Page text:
2016 Presidential Election: The Countdown Begins

November 2016 will be here sooner than we know. And with the seat of the most powerful person in the world at stake, the team at Lab42 wanted to take a closer look at how Americans currently view the candidates that are running for President. While we collected quite a bit of research on this topic (you can view more results and download all the raw data set (Excel) and aggregate overview (PDF) here), we created an infographic to highlight some key data points. Check out the infographic below, and if you are interested in having your own questions added to our next Political Research (set to launch in January 2016), be sure to add them in the comment section.



Click here to view part 2 of Lab42’s Presidential election research. 

A Look Into the 2016 Presidential Race

While America is still over a year away from electing its next President, it’s hard not to be deluged by the continual coverage of the Presidential candidates and their campaigns. With three Republican debates and one Democratic debate already under our belts, the team at Lab42 set out to gauge of how Americans feel about the election and candidates. Since the world of American politics can change so quickly, we will be running multiple Political Research snapshots leading up to the election in November 2016.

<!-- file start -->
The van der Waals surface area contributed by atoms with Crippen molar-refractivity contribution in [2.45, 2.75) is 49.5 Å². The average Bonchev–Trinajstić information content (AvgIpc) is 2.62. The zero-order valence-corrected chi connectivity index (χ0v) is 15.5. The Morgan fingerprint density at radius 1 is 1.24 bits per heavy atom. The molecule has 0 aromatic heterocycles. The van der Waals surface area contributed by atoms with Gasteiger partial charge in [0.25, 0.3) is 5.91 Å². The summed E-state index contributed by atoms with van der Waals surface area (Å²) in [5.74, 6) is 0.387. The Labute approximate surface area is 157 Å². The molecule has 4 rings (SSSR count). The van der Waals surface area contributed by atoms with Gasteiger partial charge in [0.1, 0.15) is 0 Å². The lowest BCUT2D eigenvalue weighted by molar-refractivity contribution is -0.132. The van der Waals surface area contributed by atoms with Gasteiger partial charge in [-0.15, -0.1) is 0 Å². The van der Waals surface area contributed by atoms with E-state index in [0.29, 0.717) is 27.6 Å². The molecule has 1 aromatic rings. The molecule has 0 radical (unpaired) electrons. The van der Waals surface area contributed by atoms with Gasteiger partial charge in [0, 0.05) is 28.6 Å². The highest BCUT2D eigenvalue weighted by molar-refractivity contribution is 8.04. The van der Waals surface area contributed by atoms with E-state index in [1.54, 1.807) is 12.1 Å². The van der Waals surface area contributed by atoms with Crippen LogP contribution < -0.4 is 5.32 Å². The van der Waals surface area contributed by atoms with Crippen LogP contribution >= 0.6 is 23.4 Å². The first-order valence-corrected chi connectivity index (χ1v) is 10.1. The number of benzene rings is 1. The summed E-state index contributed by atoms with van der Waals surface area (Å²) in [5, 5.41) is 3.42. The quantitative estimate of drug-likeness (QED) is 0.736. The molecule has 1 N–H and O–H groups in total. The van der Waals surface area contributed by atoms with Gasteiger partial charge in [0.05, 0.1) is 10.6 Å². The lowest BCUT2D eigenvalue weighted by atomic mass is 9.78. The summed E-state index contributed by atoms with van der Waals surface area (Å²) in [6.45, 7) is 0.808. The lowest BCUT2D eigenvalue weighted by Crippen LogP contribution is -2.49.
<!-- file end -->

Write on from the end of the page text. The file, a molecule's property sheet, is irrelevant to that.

The goal of the first part of the series is to gauge interest in the election, the issues that are most important to voters, and which candidates are the top choices. To answer these questions, we surveyed 1,000 American adults (with demographics held constant to mirror the US census).

When asked about the top 3 issues that were deciding factors for a Presidential candidate, Jobs and the Economy topped the list with nearly 45% of respondents choosing this issue. Healthcare ranked second at 29%, and National Security rounded out the top 3 at 20%. These are followed by Education and Taxes tied at 19%, and Minimum Wage at 18%.
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Advertising Innovation

Here at Lab42 we’ve been sharing the results of our innovation survey, looking at how important innovation is to consumers’ purchasing decisions and how innovative products – even grocery products – can command an innovative premium.  This month we look at the best way for brands to showcase their innovative prowess and new offers– both in terms of sales channel and message.